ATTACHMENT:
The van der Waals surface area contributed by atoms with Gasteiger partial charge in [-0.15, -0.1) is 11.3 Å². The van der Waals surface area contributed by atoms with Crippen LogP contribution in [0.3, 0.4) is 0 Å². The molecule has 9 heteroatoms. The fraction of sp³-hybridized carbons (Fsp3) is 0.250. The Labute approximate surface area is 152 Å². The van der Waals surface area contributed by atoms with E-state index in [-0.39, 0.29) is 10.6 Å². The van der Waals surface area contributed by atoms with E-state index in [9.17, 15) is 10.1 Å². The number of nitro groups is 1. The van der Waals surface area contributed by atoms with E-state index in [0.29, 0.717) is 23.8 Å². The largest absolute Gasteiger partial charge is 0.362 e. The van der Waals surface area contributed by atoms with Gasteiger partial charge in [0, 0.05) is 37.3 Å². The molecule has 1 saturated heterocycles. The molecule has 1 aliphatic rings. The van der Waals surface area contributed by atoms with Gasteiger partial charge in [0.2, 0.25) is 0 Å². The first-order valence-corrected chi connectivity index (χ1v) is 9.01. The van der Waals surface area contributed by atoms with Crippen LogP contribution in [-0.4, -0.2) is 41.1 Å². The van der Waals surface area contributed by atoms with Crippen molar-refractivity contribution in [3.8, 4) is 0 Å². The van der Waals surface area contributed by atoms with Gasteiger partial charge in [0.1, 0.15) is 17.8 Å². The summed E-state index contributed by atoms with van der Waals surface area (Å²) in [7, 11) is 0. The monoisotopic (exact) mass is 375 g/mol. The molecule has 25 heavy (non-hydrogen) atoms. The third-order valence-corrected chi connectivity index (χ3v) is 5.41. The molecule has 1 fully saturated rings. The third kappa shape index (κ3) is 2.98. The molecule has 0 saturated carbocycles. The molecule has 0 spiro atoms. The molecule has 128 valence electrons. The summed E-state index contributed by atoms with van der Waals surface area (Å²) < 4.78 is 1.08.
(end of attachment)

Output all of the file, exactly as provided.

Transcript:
The van der Waals surface area contributed by atoms with Gasteiger partial charge in [-0.15, -0.1) is 11.3 Å². The van der Waals surface area contributed by atoms with Crippen LogP contribution in [0.3, 0.4) is 0 Å². The molecule has 9 heteroatoms. The fraction of sp³-hybridized carbons (Fsp3) is 0.250. The Labute approximate surface area is 152 Å². The van der Waals surface area contributed by atoms with E-state index in [-0.39, 0.29) is 10.6 Å². The van der Waals surface area contributed by atoms with E-state index in [9.17, 15) is 10.1 Å². The number of nitro groups is 1. The van der Waals surface area contributed by atoms with E-state index in [0.29, 0.717) is 23.8 Å². The largest absolute Gasteiger partial charge is 0.362 e. The van der Waals surface area contributed by atoms with Gasteiger partial charge in [0, 0.05) is 37.3 Å². The molecule has 1 saturated heterocycles. The molecule has 1 aliphatic rings. The van der Waals surface area contributed by atoms with Gasteiger partial charge in [0.2, 0.25) is 0 Å². The first-order valence-corrected chi connectivity index (χ1v) is 9.01. The van der Waals surface area contributed by atoms with Crippen LogP contribution in [-0.4, -0.2) is 41.1 Å². The van der Waals surface area contributed by atoms with Crippen molar-refractivity contribution in [3.8, 4) is 0 Å². The van der Waals surface area contributed by atoms with Gasteiger partial charge in [0.1, 0.15) is 17.8 Å². The summed E-state index contributed by atoms with van der Waals surface area (Å²) in [7, 11) is 0. The monoisotopic (exact) mass is 375 g/mol. The molecule has 25 heavy (non-hydrogen) atoms. The third-order valence-corrected chi connectivity index (χ3v) is 5.41. The molecule has 1 fully saturated rings. The third kappa shape index (κ3) is 2.98. The molecule has 0 saturated carbocycles. The molecule has 0 spiro atoms. The molecule has 128 valence electrons. The summed E-state index contributed by atoms with van der Waals surface area (Å²) < 4.78 is 1.08.